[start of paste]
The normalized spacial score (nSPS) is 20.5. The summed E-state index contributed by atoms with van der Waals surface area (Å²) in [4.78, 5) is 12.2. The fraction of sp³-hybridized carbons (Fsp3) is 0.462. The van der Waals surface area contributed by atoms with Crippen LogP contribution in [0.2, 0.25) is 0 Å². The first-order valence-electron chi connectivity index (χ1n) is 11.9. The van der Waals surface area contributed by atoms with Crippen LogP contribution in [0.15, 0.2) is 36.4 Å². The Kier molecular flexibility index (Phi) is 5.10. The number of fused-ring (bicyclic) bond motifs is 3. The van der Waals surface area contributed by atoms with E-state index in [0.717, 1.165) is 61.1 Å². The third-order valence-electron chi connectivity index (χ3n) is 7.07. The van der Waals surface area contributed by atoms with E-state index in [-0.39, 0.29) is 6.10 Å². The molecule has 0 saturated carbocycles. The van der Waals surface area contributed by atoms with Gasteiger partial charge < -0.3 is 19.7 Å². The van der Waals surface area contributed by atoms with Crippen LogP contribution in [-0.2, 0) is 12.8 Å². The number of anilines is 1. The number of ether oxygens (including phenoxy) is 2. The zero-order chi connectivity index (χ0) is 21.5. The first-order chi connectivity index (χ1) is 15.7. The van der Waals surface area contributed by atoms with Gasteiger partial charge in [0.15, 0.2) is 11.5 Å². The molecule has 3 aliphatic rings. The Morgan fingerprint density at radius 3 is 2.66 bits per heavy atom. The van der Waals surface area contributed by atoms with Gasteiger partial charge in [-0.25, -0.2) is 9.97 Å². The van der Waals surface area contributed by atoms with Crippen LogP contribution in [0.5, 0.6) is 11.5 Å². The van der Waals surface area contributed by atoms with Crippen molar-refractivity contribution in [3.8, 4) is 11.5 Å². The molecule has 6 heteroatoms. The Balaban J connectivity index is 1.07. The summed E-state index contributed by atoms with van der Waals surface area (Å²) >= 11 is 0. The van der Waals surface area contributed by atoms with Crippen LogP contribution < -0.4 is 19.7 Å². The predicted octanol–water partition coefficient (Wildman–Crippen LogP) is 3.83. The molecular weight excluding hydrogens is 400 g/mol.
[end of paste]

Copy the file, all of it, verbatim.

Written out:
The normalized spacial score (nSPS) is 20.5. The summed E-state index contributed by atoms with van der Waals surface area (Å²) in [4.78, 5) is 12.2. The fraction of sp³-hybridized carbons (Fsp3) is 0.462. The van der Waals surface area contributed by atoms with Crippen LogP contribution in [0.2, 0.25) is 0 Å². The first-order valence-electron chi connectivity index (χ1n) is 11.9. The van der Waals surface area contributed by atoms with Crippen LogP contribution in [0.15, 0.2) is 36.4 Å². The Kier molecular flexibility index (Phi) is 5.10. The number of fused-ring (bicyclic) bond motifs is 3. The van der Waals surface area contributed by atoms with E-state index in [0.717, 1.165) is 61.1 Å². The third-order valence-electron chi connectivity index (χ3n) is 7.07. The van der Waals surface area contributed by atoms with E-state index in [-0.39, 0.29) is 6.10 Å². The molecule has 0 saturated carbocycles. The van der Waals surface area contributed by atoms with Gasteiger partial charge < -0.3 is 19.7 Å². The van der Waals surface area contributed by atoms with Crippen LogP contribution in [-0.2, 0) is 12.8 Å². The number of anilines is 1. The number of ether oxygens (including phenoxy) is 2. The zero-order chi connectivity index (χ0) is 21.5. The first-order chi connectivity index (χ1) is 15.7. The van der Waals surface area contributed by atoms with Gasteiger partial charge in [0.15, 0.2) is 11.5 Å². The molecule has 3 aliphatic rings. The Morgan fingerprint density at radius 3 is 2.66 bits per heavy atom. The van der Waals surface area contributed by atoms with Gasteiger partial charge in [-0.25, -0.2) is 9.97 Å². The van der Waals surface area contributed by atoms with Crippen LogP contribution in [0.5, 0.6) is 11.5 Å². The van der Waals surface area contributed by atoms with Crippen molar-refractivity contribution in [3.8, 4) is 11.5 Å². The molecule has 6 heteroatoms. The Balaban J connectivity index is 1.07. The summed E-state index contributed by atoms with van der Waals surface area (Å²) >= 11 is 0. The van der Waals surface area contributed by atoms with Crippen LogP contribution < -0.4 is 19.7 Å². The predicted octanol–water partition coefficient (Wildman–Crippen LogP) is 3.83. The molecular weight excluding hydrogens is 400 g/mol.